Amendments to the Communications Law adopted in 2014 gave the Office of the Prosecutor General the power to force internet providers to block access to internet content without a court order, should that content be deemed as “extremist” and a security threat. These powers were used to block access intermittently or permanently to Kazakhstan-based news outlets and to individual articles on international news sites.

The Criminal Code retained criminal sanctions for defamation and for vaguely worded offences of inciting social and other “discord”. At least four people faced criminal investigation for inciting national discord for their posts on social media sites.

A proposed Law on Protection of Children from Information Harming their Health and Development included administrative sanctions for “propaganda of non-traditional sexual orientation” among minors.1 It was rejected by the Constitutional Council in May for technical reasons, but was expected to be revised and sent back to Parliament.


Clauses in the Criminal and Administrative Offences Codes made it a criminal offence to lead or participate in an unregistered organization. “Leaders” of associations became a separate category of offenders, providing for harsher penalties; the definition of “leader” was very broad, potentially including any active member of an NGO or other civic association. In practice, many NGOs were denied registration for minor infringements.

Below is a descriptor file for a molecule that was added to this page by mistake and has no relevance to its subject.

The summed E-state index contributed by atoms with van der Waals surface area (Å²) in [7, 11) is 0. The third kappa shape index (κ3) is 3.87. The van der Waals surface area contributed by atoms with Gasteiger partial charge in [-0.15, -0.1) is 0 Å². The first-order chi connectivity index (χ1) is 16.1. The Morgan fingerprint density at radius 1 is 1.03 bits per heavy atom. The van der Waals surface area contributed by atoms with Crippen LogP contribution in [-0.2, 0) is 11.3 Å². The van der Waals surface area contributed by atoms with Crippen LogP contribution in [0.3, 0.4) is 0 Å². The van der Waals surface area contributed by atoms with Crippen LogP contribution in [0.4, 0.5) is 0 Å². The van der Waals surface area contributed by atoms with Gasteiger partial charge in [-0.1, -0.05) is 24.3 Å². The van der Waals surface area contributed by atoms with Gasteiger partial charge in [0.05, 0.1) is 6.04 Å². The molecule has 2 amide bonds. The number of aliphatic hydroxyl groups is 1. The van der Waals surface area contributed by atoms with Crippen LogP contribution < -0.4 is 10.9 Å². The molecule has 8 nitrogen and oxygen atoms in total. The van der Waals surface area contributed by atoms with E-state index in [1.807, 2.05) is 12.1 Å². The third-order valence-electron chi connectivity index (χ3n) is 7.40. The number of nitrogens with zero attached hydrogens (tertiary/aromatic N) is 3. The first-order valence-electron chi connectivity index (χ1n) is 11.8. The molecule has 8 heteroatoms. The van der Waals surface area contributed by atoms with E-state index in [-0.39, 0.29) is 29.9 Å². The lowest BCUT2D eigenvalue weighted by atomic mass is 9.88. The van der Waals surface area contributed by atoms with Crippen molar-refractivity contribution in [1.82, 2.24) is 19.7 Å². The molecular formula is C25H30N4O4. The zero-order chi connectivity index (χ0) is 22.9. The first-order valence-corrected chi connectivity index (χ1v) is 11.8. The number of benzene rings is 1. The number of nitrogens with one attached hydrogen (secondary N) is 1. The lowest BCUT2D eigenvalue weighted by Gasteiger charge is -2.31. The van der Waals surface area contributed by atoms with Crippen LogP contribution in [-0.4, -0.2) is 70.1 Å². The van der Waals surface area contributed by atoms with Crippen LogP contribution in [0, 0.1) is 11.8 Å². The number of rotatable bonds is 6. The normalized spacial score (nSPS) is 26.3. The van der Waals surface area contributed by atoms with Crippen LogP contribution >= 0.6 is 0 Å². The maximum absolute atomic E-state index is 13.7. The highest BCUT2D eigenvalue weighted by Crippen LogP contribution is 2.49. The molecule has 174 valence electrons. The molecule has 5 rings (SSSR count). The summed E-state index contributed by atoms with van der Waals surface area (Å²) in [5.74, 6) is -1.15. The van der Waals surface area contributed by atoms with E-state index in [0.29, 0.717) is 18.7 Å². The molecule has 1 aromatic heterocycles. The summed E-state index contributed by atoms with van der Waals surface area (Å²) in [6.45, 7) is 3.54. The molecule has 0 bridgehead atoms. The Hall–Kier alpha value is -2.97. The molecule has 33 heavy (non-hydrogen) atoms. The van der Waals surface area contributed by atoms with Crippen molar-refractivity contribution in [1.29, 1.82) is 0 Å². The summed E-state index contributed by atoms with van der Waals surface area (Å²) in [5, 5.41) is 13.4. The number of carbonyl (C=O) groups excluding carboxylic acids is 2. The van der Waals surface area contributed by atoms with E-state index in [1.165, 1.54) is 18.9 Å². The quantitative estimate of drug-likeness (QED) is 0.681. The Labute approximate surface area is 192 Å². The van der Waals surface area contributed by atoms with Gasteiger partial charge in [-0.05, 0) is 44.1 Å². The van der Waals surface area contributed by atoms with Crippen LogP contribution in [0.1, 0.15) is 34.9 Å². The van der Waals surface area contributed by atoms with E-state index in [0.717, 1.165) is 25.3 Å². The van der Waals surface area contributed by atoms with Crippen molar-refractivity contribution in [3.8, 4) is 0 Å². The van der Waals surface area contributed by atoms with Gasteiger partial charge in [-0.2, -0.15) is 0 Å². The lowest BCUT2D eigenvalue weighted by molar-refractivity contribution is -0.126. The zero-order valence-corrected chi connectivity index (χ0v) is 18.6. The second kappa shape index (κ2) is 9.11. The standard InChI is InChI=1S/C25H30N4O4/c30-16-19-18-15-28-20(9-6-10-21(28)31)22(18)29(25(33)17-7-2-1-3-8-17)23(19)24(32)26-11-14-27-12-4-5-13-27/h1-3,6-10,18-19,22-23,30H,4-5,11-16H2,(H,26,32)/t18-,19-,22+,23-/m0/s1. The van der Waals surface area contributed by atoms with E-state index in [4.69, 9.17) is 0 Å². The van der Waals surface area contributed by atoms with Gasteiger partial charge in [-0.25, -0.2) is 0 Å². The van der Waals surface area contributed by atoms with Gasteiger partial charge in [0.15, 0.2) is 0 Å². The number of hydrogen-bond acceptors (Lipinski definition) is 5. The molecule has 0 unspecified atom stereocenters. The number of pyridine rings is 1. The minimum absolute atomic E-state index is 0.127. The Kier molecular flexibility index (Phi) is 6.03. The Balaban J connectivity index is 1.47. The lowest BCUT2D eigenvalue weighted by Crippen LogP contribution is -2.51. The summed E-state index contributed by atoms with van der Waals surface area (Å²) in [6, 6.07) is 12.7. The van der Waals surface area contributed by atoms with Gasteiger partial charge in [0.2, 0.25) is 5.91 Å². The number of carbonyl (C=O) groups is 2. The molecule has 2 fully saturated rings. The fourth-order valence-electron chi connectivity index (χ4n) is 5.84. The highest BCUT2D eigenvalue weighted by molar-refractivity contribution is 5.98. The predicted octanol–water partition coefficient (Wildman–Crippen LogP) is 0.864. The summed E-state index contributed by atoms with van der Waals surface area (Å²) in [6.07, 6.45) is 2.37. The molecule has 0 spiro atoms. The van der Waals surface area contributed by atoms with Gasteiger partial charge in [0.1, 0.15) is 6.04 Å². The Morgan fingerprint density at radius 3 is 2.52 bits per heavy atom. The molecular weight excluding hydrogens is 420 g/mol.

In October, legal amendments affecting NGOs’ access to funding were passed by Parliament, and were signed into law in December. These will lead to the creation of a central “operator” to administer and distribute all state and non-state grants to NGOs, including foreign funding, for projects and activities that comply with a vaguely worded list of issues approved by the government. Failure to supply accurate information for the operator’s centralized database could lead to fines or a temporary ban on activities. Civil society activists were concerned that this new law would limit NGOs’ access to foreign funding and constrain their activities.


Freedom of peaceful assembly remained heavily restricted. Permission from local authorities was needed to hold any kind of street protest and this was often refused, or permission was given to hold the event in a non-central location. Penalties of up to 75 days’ administrative detention were introduced for violations of the rules on holding assemblies; “promotion” of a protest, including via social media, was effectively criminalized.

Authorities used “preventive” detention to stop peaceful protests from going ahead. In January, journalists were arrested on their way to a protest in Almaty in support of Adam Bol; they were taken to local police stations to “acquaint them with the law”, and released shortly after.

The UN Special Rapporteur on the rights to freedom of peaceful assembly and of association, who visited Kazakhstan in January and August, called on the authorities to allow an international investigation into the use of lethal force against protesters in Zhanaozen in 2011, and into reports of torture and other ill-treatment of those detained following the protests. He also expressed concern that the criminalization of “incitement of discord” in the Criminal Code could be used to criminalize the activities of political parties and trade unions.